The Collaboration/Co-work Masquerade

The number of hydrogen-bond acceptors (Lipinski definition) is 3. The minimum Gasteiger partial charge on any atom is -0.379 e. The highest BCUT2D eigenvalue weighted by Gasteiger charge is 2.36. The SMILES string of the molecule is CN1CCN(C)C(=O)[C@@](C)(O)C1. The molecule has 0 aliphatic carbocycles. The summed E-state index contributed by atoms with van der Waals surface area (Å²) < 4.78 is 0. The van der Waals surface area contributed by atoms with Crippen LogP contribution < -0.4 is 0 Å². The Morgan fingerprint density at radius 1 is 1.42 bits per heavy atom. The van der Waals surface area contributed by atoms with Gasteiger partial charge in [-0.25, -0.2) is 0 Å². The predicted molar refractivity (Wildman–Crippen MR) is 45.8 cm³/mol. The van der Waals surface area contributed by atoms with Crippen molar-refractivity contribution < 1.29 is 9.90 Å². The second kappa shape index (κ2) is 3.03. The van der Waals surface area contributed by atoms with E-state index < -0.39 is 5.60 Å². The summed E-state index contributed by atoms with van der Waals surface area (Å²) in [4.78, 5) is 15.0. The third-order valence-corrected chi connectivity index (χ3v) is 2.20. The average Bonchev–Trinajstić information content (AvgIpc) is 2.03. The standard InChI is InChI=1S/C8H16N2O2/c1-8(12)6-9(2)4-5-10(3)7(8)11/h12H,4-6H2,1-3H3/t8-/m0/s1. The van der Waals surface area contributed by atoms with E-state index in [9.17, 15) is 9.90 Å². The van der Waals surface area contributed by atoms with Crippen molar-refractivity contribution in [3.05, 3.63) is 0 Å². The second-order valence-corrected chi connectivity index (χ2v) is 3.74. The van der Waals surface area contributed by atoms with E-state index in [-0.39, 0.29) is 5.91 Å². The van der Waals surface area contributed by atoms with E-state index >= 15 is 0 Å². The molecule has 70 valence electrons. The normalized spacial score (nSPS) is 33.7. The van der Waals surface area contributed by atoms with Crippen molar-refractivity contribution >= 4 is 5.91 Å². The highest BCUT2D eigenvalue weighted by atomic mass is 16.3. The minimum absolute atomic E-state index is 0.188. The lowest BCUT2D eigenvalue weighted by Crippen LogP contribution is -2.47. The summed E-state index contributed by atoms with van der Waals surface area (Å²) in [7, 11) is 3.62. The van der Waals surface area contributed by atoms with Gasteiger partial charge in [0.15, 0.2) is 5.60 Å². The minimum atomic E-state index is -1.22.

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Collaboration has been proffered with utopian zest since its inaugural appearance in an American architectural journal in 1878. Well over a century later, it remains but a hollow shell into which architects freely invest economic aspirations premised on the collective character of architectural production, while sidestepping efforts to enhance everyday co-work practices with non-architects. I examine the rise of this paradox in the twentieth-century, followed by consideration of how digital collaboration magnifies and extends these historical problems into the present. I conclude by proposing an ethics-based approach to co-work as a first step out of this muddle for academia and the profession.